Synopses & Reviews
From the acclaimed author of The Natural History of the Piano, the captivating story of the 1958 international piano competition in Moscow, where, at the height of Cold War tensions, an American musician showed the potential of art to change the world.
April of 1958--the Iron Curtain was at its heaviest, and the outcome of the Tchaikovsky International Piano Competition seemed preordained. Nonetheless, as star musicians from across the globe descended on Moscow, an unlikely favorite emerged: Van Cliburn, a polite, lanky Texan whose passionate virtuosity captured the Russian spirit.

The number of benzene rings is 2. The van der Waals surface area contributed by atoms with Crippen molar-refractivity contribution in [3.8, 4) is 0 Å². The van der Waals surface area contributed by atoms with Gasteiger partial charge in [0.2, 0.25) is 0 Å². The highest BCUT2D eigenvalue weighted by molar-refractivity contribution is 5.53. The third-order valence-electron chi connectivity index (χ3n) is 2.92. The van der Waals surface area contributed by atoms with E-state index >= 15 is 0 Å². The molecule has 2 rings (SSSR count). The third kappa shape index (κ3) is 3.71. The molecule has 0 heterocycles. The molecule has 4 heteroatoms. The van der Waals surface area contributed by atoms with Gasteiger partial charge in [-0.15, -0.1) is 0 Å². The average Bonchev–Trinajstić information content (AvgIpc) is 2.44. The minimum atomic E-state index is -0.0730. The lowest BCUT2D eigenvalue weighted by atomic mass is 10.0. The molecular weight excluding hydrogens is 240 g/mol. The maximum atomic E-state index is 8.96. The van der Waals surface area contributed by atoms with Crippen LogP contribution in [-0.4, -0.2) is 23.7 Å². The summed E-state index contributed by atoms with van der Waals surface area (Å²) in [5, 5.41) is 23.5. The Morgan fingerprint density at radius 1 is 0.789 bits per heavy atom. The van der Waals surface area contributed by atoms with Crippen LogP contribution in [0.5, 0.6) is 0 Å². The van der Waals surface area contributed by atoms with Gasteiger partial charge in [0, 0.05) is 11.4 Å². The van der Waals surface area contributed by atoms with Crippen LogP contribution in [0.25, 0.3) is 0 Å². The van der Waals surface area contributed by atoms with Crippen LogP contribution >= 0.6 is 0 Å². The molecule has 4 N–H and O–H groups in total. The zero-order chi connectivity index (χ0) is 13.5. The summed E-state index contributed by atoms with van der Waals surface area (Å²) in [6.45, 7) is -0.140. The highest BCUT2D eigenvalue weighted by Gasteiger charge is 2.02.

This is the story of what unfolded that spring--for Cliburn and the other competitors, jurors, party officials, and citizens of the world who were touched by the outcome. It is a behind-the-scenes look at one of the most remarkable events in musical history, filled with political intrigue and personal struggle as artists strove for self-expression and governments jockeyed for prestige. And, at the core of it all: the value of artistic achievement, the supremacy of the heart, and the transcendent freedom that can be found, through music, even in the darkest moments of human history.